The movements inherent to rock climbing can put significant stress on the meniscus. High-stepping, heel hooking, drop-knees, and planting/twisting can make the knee susceptible to meniscus tears. Both traumatic and degenerative meniscus tears are common among climbers, but there is excellent evidence showing that conservative treatment should be the first line of treatment in the vast majority of cases.
Tears in the meniscus (the cartilage within our knees) can occur due to injury or degeneration attributed to the aging process. The latter is a much more frequent scenario and often these tears are found on MRIs of patients without knee pain. These false positive results cast doubt on the direct correlation between a picture of your knee and the symptoms you are experiencing. Thus, meniscal tears are found in patients without pain and those with pain can have a negative image. Unfortunately, arthroscopic surgery for these age related tears is on the rise with 700,000 procedures performed in the United States each year (Cullen et al. 2009). Interestingly, a previous randomized controlled trial in the New England Journal of Medicine found no difference in patient outcomes between this meniscal surgery and a sham surgery (Sihvonen et al. 2013).
In the study, 70 patients were randomized to a partial menisectomy (removal of the meniscus) and 76 were randomized to a sham surgery (Sihvonen et al. 2016). In the article published in the Annals of Internal Medicine the authors reported close to half of the patients in either group reported mechanical symptoms such as locking or catching prior to surgery. Surprisingly, no differences were noted between the surgery and sham surgery for relief of pain or mechanical symptoms. The authors concluded, “resection of a torn meniscus has no added benefit over sham surgery to relieve knee catching or occasional locking”.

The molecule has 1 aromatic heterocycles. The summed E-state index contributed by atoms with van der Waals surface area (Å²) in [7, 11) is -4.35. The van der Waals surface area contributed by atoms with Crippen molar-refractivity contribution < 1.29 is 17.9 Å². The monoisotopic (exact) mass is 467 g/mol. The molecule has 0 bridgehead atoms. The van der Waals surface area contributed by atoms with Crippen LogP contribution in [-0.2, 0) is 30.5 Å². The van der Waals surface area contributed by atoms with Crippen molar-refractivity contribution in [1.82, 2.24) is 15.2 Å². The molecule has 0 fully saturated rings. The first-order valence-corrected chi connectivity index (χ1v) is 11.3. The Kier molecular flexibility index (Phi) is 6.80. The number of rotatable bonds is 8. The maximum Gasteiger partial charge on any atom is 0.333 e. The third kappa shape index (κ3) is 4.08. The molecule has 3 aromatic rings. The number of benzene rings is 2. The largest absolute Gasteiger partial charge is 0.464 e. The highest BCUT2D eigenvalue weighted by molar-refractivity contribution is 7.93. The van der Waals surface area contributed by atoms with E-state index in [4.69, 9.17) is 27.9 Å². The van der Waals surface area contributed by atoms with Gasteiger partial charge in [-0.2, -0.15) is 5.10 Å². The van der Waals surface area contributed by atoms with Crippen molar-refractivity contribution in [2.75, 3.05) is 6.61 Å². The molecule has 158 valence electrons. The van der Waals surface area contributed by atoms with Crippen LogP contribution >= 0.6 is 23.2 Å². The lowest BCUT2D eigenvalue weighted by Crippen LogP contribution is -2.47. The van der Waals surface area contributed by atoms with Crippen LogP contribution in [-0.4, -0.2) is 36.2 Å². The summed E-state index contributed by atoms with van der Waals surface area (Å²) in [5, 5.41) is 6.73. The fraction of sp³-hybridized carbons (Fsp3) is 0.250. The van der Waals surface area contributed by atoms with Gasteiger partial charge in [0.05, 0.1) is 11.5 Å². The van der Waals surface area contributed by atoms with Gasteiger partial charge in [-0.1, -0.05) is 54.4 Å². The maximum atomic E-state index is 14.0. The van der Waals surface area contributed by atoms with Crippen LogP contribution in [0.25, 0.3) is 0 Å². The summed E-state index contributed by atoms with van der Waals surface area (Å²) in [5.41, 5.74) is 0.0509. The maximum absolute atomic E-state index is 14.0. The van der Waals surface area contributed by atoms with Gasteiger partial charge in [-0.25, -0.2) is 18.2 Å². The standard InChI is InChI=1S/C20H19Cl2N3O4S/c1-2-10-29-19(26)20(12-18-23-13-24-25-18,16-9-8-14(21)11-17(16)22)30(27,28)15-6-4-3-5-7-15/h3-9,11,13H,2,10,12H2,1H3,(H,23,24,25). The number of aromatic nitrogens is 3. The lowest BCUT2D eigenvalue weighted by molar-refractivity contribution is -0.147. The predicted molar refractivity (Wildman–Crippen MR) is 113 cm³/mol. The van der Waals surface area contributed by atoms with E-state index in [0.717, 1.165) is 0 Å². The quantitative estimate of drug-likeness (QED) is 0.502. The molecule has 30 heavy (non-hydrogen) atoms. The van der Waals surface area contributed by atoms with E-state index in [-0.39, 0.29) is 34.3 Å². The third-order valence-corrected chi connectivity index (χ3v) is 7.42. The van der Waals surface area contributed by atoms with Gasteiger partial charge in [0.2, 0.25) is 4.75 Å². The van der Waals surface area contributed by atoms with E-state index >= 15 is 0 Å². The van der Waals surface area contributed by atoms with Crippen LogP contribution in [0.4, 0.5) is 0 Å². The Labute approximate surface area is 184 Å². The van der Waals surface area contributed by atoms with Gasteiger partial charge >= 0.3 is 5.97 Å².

Mend Recommendation: Rock climbers with meniscal tears are advised to work with a local Physical Therapist on a cost and clinically effective treatment plan before considering any surgical procedure.
In another recent review and statement paper released in the British Journal of Sports Medicine highlighted evidence regarding the management of meniscal tears (Thorlund et al. 2018).
The authors highlighted the trials comparing surgery to Physical Therapy and reported exercise interventions improved pain and function to the same extent as surgery. As expected, greater strength gains were found among the exercise therapy vs. surgical groups. In addition, the authors found no clinically relevant effect of surgery in addition to exercise therapy on pain or functional outcomes for degenerative meniscal tears. To date, no randomized trials have been performed including patients under 40 or including patients with traumatic meniscal tears.
If you’re a rock climber experiencing knee pain, schedule an appointment with a rock climbing specialist at Mend. We have locations in Boulder and Lafayette, Colorado. Many physicians, surgeons, and physical therapists do not understand the sport of rock climbing and may give incorrect or ill-advised advice on whether or not to return to climbing. The rock climbing specialists and Mend understand the sport and know when and how to safely return to rock climbing.